Background: Previous research has shown that patients with anterior cruciate ligament reconstruction have altered movement patterns in the reconstructed knee during walking. In the sagittal plane, graft specific changes in knee joint motion have been reported between hamstring and patellar tendon anterior cruciate ligament reconstruction grafts. This study examined the secondary planes of movement during walking in anterior cruciate ligament reconstructed knees to evaluate the influences of graft type (hamstring or patellar tendon) and control condition (control group or contralateral knee).
Methods: In 54 participants (18 patellar tendon graft, 18 hamstring graft and 18 controls) varus-valgus and internal-external rotation was measured during level walking in a gait laboratory at mean of 10 months after surgery. All patients had undergone primary unilateral anterior cruciate ligament reconstruction within 12 months of injury.
Findings: For internal-external rotation there was no difference between the graft types and both patient groups had reduced internal rotation (an external rotation offset) and reduced internal rotation range when compared to the control group and contralateral knee. For 31 of 36 patients, internal rotation values were less than the control group mean. The hamstring group had reduced varus rotation compared to both the patellar tendon and control groups, but not when compared to the contralateral knee.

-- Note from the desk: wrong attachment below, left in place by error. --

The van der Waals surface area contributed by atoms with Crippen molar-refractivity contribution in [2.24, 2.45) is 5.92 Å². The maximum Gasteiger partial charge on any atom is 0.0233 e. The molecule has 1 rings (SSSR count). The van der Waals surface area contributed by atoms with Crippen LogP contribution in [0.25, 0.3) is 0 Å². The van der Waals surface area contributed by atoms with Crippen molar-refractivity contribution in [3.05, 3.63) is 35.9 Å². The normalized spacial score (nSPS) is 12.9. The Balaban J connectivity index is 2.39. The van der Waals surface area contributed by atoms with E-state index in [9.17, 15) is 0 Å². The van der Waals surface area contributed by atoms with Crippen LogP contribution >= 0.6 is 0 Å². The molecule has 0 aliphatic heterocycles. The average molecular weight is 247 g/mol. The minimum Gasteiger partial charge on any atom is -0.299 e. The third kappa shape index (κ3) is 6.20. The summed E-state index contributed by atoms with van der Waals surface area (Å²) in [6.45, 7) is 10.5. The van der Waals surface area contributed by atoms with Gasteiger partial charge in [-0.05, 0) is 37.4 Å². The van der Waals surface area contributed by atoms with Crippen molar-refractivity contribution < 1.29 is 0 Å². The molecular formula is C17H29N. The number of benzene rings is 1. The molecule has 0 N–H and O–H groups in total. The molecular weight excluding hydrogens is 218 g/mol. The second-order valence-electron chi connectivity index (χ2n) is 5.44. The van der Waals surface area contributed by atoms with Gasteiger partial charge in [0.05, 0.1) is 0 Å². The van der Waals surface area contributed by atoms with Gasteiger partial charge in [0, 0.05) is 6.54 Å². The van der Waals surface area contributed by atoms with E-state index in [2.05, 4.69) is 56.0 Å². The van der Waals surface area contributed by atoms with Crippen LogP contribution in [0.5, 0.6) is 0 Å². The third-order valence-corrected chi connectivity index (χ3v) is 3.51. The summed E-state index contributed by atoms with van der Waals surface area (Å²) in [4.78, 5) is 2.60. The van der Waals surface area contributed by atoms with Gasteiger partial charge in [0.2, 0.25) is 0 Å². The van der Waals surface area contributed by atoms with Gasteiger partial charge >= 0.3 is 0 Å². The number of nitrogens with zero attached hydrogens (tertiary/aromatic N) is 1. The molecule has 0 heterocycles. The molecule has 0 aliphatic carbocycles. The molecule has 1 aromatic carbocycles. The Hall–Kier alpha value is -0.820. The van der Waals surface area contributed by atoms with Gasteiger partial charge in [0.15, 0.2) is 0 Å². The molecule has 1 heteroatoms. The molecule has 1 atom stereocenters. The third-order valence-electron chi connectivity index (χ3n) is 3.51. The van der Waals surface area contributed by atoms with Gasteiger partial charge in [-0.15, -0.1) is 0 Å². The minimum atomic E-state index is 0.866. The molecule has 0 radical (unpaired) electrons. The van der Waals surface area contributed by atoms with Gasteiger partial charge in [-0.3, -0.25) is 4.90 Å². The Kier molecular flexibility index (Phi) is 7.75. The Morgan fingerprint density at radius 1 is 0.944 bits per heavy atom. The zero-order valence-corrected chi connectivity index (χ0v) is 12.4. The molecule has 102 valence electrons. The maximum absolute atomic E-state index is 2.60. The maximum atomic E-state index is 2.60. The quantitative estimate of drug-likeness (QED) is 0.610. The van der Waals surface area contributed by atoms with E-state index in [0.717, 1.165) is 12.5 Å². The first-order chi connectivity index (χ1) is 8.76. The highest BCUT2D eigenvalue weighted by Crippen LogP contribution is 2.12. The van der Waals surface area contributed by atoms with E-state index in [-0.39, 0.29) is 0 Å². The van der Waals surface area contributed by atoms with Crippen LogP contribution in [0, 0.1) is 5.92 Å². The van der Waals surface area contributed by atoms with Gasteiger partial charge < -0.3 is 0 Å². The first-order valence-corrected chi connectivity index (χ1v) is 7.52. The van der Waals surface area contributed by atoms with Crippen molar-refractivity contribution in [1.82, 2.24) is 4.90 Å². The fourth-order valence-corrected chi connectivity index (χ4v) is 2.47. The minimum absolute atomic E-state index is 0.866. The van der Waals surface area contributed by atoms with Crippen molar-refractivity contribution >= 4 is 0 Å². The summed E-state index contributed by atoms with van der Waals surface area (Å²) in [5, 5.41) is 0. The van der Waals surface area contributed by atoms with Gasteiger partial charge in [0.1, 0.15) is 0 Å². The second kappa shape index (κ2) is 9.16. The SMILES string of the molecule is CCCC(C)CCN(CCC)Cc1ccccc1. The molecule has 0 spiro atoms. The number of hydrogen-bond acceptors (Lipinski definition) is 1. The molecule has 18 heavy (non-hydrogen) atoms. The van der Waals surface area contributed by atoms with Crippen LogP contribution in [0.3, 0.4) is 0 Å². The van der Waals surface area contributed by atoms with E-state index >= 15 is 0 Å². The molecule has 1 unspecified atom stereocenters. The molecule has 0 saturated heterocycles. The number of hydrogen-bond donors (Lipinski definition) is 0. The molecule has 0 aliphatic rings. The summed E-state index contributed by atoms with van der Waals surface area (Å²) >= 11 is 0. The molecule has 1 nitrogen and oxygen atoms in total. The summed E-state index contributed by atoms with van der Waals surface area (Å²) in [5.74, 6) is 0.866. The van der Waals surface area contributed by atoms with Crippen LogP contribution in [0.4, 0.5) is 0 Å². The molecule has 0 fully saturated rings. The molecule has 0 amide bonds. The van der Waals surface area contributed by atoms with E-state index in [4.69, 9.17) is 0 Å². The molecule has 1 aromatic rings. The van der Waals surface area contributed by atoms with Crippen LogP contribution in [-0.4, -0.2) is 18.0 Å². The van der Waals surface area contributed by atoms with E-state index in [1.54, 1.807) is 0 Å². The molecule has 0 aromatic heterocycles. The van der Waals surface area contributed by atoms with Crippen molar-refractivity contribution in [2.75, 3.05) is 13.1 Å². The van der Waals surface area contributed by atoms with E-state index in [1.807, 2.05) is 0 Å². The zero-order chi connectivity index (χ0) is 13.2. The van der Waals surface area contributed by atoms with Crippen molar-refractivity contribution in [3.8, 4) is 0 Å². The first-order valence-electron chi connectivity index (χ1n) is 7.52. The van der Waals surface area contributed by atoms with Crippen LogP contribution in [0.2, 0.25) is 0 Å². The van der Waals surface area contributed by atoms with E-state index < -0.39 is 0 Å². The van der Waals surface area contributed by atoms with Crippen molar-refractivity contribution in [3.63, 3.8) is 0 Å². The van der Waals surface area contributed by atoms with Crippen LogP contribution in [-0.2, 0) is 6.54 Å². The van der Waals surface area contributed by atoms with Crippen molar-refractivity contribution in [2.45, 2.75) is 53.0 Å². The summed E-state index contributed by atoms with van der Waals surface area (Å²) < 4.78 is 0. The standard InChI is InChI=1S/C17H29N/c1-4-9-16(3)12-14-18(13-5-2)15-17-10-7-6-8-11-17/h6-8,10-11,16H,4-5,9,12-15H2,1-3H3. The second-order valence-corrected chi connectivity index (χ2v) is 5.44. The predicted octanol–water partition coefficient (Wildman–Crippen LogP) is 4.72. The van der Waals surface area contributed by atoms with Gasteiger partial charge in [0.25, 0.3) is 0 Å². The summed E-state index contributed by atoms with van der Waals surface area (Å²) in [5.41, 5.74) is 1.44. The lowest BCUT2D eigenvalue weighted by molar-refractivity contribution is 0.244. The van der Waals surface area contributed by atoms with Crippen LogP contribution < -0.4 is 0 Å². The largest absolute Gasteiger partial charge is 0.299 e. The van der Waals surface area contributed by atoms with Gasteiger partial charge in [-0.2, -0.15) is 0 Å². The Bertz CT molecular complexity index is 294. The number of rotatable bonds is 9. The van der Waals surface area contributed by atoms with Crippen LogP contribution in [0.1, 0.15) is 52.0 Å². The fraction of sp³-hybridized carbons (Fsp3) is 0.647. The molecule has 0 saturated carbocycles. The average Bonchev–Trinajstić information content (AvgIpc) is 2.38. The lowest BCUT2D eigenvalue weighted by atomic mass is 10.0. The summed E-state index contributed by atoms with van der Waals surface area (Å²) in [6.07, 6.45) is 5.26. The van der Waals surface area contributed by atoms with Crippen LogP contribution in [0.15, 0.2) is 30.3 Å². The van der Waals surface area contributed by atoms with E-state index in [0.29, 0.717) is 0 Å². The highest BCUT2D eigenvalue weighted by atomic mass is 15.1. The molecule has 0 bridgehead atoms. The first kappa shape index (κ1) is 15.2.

Interpretation: The results show that there are differences in tibial rotation during walking in anterior cruciate ligament reconstructed knees compared to both the contralateral knee and uninjured control group. These kinematic alterations may relate to the high incidence of knee osteoarthritis observed in this population over time. Reduced varus in the hamstring group may relate to the graft harvest.
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